Sculpture Art: Information, History, Origin, Types, Materials And Characteristics

We explain what sculpture is, its history and how this art is classified. Also, what are its characteristics, materials and importance.

What is sculpture?

Sculpture is one of the so-called Fine Arts , of ancient practice in human history , and which consists of the modeling, carving or construction of three-dimensional figures or reliefs from various resistant materials , such as wood, clay or various types of stone. The work resulting from this process is also called sculpture, and whoever practices it, a sculptor.

Creating a sculpture can involve a diverse number of techniques , ranging from chiselling to casting to molding. Likewise, this art houses a repertoire of trends, materials possible and contrasting aesthetics. That is why there are realistic or hyper-realistic sculptures of human figures, but also abstract works.

Sculptures occupy an important place in urban design and architecture , as well as in interior and exterior decoration. The emblematic figures of a society or culture , real or imaginary, tend to endure in time represented in this way.

Origin of the sculpture

Origin of the sculpture The Venus of Willendorf was carved as a symbol of fertility.

Sculpture is very present in the imaginary of humanity .

Numerous classical or ancient stories speak of the possibility of creating human figures from inert materials and then bringing them to life .

Some speak of human magic, like the Hebrew Golem .

Others explain human creation as a sculpture work by God or the gods.

Sculpture was one of the forms of representation cultivated by the most primitive human being , its first appearances date back to the Paleolithic .

32,000 to 27,000 years ago, for example, certain female figures known today as “Paleolithic Venus” were carved in stone : the Venus of Willendorf and the Venus of Lespugue. They are believed to be ancient fertility icons, carved from limestone using instruments also made of stone.

History of sculpture

Sculpture and bas-relief were forms of art in practically all ancient peoples . Thus they represented their deities or protective entities, placing them in temples, palace entrances or other strategic sites for civil, religious or military life. Some statues were even used to deter eventual invaders.

The first treatises on sculptural techniques appear during Greek antiquity , around the 5th century BC. Many of the works of this time, which represented mythological characters , were fundamental in the development of sculpture in later times, such as the Roman Empire and the Renaissance .

However, in medieval times the prevailing Christianity rejected any pagan motif , preferring instead religious sculptures. That is why the sculpture created altarpieces and decorative pieces for cathedrals and churches , with a predominance of Jesus of Nazareth and biblical motifs.

In modern times, sculpture underwent many changes to allow the abandonment of figurativeism , thus giving rise to abstraction, a process that painting experienced similarly. The sculpture then ventured into geometric shapes, free and subjective motifs.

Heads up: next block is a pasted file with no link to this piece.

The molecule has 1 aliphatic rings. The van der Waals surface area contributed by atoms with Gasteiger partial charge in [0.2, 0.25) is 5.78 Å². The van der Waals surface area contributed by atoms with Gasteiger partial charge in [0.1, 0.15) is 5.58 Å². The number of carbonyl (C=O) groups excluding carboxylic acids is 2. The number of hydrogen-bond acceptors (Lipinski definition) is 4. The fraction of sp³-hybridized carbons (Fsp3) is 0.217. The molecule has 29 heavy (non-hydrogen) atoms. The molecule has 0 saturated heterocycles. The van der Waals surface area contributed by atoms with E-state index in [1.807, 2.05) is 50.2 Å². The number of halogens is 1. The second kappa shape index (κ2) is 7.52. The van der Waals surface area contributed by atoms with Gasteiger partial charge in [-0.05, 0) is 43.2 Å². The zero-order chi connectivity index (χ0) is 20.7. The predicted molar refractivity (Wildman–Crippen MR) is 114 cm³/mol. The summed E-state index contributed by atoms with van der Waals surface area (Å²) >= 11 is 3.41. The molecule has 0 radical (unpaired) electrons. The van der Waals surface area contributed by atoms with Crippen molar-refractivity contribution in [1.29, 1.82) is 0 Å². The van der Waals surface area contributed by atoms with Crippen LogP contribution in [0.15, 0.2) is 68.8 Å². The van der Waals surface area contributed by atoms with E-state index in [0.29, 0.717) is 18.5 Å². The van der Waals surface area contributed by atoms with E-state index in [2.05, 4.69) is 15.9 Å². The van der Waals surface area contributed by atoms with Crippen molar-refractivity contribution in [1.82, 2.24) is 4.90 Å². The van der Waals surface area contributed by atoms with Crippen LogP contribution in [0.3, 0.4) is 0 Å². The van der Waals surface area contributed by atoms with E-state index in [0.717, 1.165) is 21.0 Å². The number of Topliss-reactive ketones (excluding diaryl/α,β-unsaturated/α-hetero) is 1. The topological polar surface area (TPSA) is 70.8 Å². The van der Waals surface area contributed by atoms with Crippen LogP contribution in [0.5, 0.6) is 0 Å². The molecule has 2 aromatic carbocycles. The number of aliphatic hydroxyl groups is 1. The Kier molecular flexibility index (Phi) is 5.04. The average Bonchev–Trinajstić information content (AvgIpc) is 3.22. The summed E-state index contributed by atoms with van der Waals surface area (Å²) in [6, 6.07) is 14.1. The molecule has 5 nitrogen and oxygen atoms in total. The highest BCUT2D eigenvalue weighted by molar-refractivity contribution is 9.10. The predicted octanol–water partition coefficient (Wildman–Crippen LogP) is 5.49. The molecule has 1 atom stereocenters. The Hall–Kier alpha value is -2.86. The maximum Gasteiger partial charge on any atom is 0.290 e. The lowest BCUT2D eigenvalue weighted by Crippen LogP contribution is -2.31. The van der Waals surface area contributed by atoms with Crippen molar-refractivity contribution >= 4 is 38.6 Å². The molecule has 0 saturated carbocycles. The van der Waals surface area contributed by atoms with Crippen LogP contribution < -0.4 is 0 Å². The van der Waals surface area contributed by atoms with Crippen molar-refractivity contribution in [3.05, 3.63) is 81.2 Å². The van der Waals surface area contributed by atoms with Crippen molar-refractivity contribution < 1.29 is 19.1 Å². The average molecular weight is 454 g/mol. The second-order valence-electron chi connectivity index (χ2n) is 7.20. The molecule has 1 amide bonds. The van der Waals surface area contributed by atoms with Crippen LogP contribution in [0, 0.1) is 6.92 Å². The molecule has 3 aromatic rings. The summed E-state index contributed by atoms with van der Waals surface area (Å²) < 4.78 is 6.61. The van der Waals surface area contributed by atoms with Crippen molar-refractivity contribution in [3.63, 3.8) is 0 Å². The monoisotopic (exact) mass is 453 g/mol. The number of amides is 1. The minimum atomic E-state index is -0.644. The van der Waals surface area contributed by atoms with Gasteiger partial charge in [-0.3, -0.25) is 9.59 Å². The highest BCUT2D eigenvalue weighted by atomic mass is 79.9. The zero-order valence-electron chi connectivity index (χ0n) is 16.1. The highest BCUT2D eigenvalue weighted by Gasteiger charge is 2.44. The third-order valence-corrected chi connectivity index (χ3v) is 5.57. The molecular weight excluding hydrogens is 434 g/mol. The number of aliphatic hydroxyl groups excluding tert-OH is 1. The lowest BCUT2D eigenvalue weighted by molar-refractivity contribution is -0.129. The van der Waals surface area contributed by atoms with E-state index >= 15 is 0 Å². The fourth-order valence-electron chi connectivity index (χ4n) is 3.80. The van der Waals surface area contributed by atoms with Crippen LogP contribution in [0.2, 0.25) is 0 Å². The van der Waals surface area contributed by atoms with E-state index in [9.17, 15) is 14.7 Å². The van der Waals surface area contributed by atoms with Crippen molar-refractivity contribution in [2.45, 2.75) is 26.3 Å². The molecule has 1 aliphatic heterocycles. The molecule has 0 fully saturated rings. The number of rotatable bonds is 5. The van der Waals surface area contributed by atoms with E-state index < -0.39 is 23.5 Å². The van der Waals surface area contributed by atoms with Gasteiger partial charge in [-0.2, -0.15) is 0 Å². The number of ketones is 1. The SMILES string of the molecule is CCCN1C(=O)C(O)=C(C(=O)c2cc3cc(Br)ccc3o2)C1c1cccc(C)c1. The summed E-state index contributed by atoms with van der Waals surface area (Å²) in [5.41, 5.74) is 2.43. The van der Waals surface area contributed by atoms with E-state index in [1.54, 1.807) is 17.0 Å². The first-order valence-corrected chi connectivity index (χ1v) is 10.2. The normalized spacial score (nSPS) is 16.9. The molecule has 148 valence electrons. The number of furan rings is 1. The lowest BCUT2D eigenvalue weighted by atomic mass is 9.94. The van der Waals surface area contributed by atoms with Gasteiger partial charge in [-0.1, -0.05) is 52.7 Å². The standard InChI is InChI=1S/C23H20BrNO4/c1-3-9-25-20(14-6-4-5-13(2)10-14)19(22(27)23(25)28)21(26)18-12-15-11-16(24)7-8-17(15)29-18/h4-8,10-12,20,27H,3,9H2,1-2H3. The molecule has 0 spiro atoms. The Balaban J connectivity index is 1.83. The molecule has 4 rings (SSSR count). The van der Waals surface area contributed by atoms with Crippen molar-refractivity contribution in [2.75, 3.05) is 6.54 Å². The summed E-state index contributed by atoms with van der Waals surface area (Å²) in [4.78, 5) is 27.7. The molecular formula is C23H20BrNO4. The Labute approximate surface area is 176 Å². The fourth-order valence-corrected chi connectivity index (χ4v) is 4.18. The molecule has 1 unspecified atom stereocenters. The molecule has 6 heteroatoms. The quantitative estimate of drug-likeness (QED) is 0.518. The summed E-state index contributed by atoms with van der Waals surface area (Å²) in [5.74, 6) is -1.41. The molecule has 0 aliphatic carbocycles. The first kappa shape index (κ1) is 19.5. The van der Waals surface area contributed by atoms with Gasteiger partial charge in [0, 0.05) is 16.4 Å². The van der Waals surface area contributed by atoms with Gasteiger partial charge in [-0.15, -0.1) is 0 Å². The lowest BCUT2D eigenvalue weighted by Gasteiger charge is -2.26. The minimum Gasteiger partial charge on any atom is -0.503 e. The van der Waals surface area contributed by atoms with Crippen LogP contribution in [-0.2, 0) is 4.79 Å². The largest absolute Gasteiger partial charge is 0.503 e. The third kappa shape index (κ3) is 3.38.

Types of sculpture

Types of sculpture In a relief the sculptures are carved from a background.

In principle, a distinction must be made between two basic forms of sculpture , which are sculpture as such (represents human, animal, abstract figures, etc.), and secondly ornamental sculpture, which serves as an auxiliary element to both the first , as to architecture.

On the other hand, the sculptures are classified according to their shape in:

  • Statues They represent an isolated three-dimensional entity, generally human, and therefore receive their name according to the pose in which it is found: seated (sitting), recumbent (lying down), praying (kneeling), etc.
  • Reliefs. Sculptures carved from a background, or attached to it in some way. It is classified in turn as bas-relief, when the image of the background that serves as a support is cut out, and high-relief when the figures stand out from the background that accompanies it.
  • Busts. Sculptures of the head or upper torso of a human figure. It is the sculptural equivalent of the portrait.
  • Torsos. Human figures represented without heads or arms, only the trunk.
  • Kinetic. A type of abstract sculpture that uses physical sources of movement.
  • Penetrable. A type of abstract sculpture that allows the viewer to enter it, as if it were an artistic installation.

Main sculpture techniques

Main sculpture techniques In sculpting, parts of the material are removed until the desired shape is reached.

The sculpture involves various modeling techniques of the material. The most common are:

  • Sculpted. It consists of mechanically removing the excess pieces from a block of material (generally using a chisel) to leave only the pieces that make up the desired figure.
  • Modeling. Used in soft materials, it consists of shaping the paste using your hands or various metal tools, and then allowing it to dry and gain hardness. This is how clay, wax or plasticine is worked.
  • Emptied A mold is made with the negative of the desired figure and some soft material is poured into it which is then allowed to harden, the mold is broken or removed and the sculpture is obtained.